The program hosts from London Dr Khalid al-Atiyah, deputy speaker of the Iraqi Parliament and member of the Unified Iraqi Coalition (UIC); and from Baghdad Dr Salim Abdallah al-Juburi, member of the Iraqi Parliament and spokesman for Al-Tawafuq (Accord) Front, to comment on the Al-Tawafuq Front’s withdrawal from the government. Asked whether Al-Maliki’s government has collapsed and whether things have reached the point of no return regarding national reconciliation, Al-Atiyah says: “Definitely, the answer is no, because this government represents the various political blocs and the various components of the Iraqi people.” He adds that this government is a national unity government. He goes on to say that some political parties and blocs have announced their demands and tried to embarrass the government at this timing through putting it under pressure.
Al-Atiyah adds that the government announced that it is willing to hold dialogue, that the doors to “calm talks” are open, and that demands can be considered. He adds that the only option for the Iraqi people, the Iraqi Government, and the parliament is to continue the political process and calm discussions.
For his part, Al-Juburi says that many people want to simplify the problem to give hope that there is a solution to the problem. He adds: “To be realistic, there is a real crisis that the government might be the main reason behind” because it acted unilaterally and resorted to oppression.
Commenting on accusations that Al-Tawafuq Front is trying to abort Al-Maliki’s government, Al-Juburi says that Al-Tawafuq Front does not want to abort the government, saying that it could have refused to participate in the government in the first place. He adds that “the atmosphere is not suitable for a political partnership.”
Al-Arabiyah at 2010 GMT on 10 August carries a new episode of its weekly program “Frankly Speaking” presented by Elie Nakuzi. The program hosts, Kurdistan Region President Mas’ud Barzani.
Asked how he evaluates his experience and whether the Kurdish people attained what they want, Barzani says that Kurds so far have not obtained their full rights. He goes on to say that the Kurdish issue witnessed progress over the past years, adding that the Kurdish state should be established one day through dialogue and understanding, and not through violence. Barzani goes on to say that the Kurdish people have never wanted to pick a quarrel with anybody, but they will defend themselves if they come under attack.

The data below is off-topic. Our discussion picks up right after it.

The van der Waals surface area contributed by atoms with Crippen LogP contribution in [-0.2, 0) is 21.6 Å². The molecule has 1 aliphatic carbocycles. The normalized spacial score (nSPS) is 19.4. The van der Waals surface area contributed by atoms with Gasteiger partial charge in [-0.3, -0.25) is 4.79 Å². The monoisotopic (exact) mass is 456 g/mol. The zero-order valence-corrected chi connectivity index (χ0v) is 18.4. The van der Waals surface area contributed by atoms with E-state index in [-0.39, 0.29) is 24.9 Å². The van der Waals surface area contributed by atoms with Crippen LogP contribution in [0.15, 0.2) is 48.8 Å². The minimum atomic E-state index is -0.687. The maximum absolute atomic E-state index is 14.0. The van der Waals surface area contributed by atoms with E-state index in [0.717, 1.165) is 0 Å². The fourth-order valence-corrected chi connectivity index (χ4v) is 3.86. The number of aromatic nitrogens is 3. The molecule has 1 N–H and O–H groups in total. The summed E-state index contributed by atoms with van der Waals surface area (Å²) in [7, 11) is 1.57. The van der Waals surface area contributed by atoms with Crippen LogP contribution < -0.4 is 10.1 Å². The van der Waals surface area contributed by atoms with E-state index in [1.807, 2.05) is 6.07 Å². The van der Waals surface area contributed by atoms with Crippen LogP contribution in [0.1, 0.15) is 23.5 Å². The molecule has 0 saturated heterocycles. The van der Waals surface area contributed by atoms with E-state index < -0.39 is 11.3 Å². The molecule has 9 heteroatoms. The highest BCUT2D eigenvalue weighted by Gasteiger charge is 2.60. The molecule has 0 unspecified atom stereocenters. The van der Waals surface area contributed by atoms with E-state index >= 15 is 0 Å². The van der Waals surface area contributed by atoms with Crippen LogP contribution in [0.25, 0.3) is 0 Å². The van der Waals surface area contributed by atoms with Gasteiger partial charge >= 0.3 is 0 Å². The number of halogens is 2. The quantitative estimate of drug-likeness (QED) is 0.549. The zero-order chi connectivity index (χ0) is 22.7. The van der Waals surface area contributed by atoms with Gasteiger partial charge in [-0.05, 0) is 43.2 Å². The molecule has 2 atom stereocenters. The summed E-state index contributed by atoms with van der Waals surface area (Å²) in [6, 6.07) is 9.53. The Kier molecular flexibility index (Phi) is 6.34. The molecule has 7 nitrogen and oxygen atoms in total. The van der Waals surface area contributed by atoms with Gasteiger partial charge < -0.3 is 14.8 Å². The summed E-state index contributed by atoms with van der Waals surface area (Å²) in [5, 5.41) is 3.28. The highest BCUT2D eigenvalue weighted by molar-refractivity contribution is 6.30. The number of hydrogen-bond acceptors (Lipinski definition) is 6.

Asked about claims that Arab Iraqis are treated as guests when they come to the Kurdistan region, Barzani says that the Kurdistan region has always been a refuge for everybody. He goes on to say that due to the spread of extremism everywhere, and especially in Iraq, the security authorities sometimes have to verify the identities of those who enter Kurdistan.
Asked about Iranian involvement in Iraq, Barzani says that the Kurds have no evidence of any Iranian involvement in Kurdistan.
Asked whether Shiites in Iraq are more loyal to Iran than to Iraq, Barzani says that this is not true. Asked about federalism and how it is going to affect Sunnis, Barzani says that any forced union is doomed to fail, adding that Iraqis have to agree on participation, as no group can rule Iraq unilaterally.
Asked about possible regional alliances that have been formed against Kurds, Barzani says that if Kurds are not allowed to live in peace and stability, they will not let others live in peace and stability.
Barzani answers questions on the execution of Saddam Husayn; objections to tribalism in the Kurdistan region; and fears that Kurds in Turkey and Syria might call for having their “Kurdistan regions” in these countries.
. . . Doha Al-Jazirah Satellite Channel Television in Arabic, independent television station financed by the Qatari Government; and Dubai Al-Arabiyah Television in Arabic, independent television station financed by Arab businessmen, were observed between 5 August and 11 August to carry several talk shows that deal with a number of regional issues, including the latest political developments in Iraq, the political scene in Lebanon, the municipal elections in Jordan, and several other issues.